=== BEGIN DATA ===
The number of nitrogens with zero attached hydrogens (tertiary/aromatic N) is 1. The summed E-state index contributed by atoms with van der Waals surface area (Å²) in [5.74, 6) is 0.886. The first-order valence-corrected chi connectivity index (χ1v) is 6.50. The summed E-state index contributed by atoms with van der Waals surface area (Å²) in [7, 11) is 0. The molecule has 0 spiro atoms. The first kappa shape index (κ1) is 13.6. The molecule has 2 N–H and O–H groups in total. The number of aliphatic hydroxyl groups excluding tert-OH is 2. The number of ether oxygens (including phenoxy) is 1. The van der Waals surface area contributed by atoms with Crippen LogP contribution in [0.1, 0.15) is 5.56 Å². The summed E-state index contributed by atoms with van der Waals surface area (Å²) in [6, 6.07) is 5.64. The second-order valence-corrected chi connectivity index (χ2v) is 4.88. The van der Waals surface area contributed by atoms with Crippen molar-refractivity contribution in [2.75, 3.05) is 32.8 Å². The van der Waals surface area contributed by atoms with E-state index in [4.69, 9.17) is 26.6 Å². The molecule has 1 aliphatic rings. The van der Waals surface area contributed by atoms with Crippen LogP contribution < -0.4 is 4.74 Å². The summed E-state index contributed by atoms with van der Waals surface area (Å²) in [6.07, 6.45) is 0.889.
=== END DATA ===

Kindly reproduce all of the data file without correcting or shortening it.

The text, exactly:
The number of nitrogens with zero attached hydrogens (tertiary/aromatic N) is 1. The summed E-state index contributed by atoms with van der Waals surface area (Å²) in [5.74, 6) is 0.886. The first-order valence-corrected chi connectivity index (χ1v) is 6.50. The summed E-state index contributed by atoms with van der Waals surface area (Å²) in [7, 11) is 0. The molecule has 0 spiro atoms. The first kappa shape index (κ1) is 13.6. The molecule has 2 N–H and O–H groups in total. The number of aliphatic hydroxyl groups excluding tert-OH is 2. The number of ether oxygens (including phenoxy) is 1. The van der Waals surface area contributed by atoms with Crippen LogP contribution in [0.1, 0.15) is 5.56 Å². The summed E-state index contributed by atoms with van der Waals surface area (Å²) in [6, 6.07) is 5.64. The second-order valence-corrected chi connectivity index (χ2v) is 4.88. The van der Waals surface area contributed by atoms with Crippen molar-refractivity contribution in [2.75, 3.05) is 32.8 Å². The van der Waals surface area contributed by atoms with E-state index in [4.69, 9.17) is 26.6 Å². The molecule has 1 aliphatic rings. The van der Waals surface area contributed by atoms with Crippen LogP contribution < -0.4 is 4.74 Å². The summed E-state index contributed by atoms with van der Waals surface area (Å²) in [6.07, 6.45) is 0.889.